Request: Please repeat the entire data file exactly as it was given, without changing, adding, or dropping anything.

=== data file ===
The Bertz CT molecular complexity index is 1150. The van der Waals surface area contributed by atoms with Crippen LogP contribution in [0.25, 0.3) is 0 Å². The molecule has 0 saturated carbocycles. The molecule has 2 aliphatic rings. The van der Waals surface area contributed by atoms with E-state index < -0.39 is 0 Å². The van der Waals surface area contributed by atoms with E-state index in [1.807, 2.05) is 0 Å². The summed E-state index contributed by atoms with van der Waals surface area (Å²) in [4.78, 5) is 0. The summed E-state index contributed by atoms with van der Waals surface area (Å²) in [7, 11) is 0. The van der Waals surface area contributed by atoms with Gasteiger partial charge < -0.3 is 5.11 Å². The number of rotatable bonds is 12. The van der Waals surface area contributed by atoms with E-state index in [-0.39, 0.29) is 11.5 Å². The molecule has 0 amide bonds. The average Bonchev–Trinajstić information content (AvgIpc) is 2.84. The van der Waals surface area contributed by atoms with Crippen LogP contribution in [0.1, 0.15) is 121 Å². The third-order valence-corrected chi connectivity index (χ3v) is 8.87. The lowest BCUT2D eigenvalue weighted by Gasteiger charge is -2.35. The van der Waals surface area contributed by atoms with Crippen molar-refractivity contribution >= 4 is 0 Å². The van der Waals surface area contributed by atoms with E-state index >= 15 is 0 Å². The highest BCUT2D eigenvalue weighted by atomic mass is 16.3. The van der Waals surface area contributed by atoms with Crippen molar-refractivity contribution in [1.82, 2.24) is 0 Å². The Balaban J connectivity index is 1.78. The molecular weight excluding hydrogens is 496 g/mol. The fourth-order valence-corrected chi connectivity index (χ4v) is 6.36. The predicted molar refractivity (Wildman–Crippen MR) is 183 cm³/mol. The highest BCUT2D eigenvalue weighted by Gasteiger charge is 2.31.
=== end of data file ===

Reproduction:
The Bertz CT molecular complexity index is 1150. The van der Waals surface area contributed by atoms with Crippen LogP contribution in [0.25, 0.3) is 0 Å². The molecule has 0 saturated carbocycles. The molecule has 2 aliphatic rings. The van der Waals surface area contributed by atoms with E-state index < -0.39 is 0 Å². The van der Waals surface area contributed by atoms with E-state index in [1.807, 2.05) is 0 Å². The summed E-state index contributed by atoms with van der Waals surface area (Å²) in [4.78, 5) is 0. The summed E-state index contributed by atoms with van der Waals surface area (Å²) in [7, 11) is 0. The van der Waals surface area contributed by atoms with Gasteiger partial charge < -0.3 is 5.11 Å². The number of rotatable bonds is 12. The van der Waals surface area contributed by atoms with E-state index in [-0.39, 0.29) is 11.5 Å². The molecule has 0 amide bonds. The average Bonchev–Trinajstić information content (AvgIpc) is 2.84. The van der Waals surface area contributed by atoms with Crippen LogP contribution in [0.1, 0.15) is 121 Å². The third-order valence-corrected chi connectivity index (χ3v) is 8.87. The lowest BCUT2D eigenvalue weighted by Gasteiger charge is -2.35. The van der Waals surface area contributed by atoms with Crippen molar-refractivity contribution >= 4 is 0 Å². The van der Waals surface area contributed by atoms with E-state index >= 15 is 0 Å². The highest BCUT2D eigenvalue weighted by atomic mass is 16.3. The van der Waals surface area contributed by atoms with Crippen molar-refractivity contribution in [1.82, 2.24) is 0 Å². The Balaban J connectivity index is 1.78. The molecular weight excluding hydrogens is 496 g/mol. The fourth-order valence-corrected chi connectivity index (χ4v) is 6.36. The predicted molar refractivity (Wildman–Crippen MR) is 183 cm³/mol. The highest BCUT2D eigenvalue weighted by Gasteiger charge is 2.31.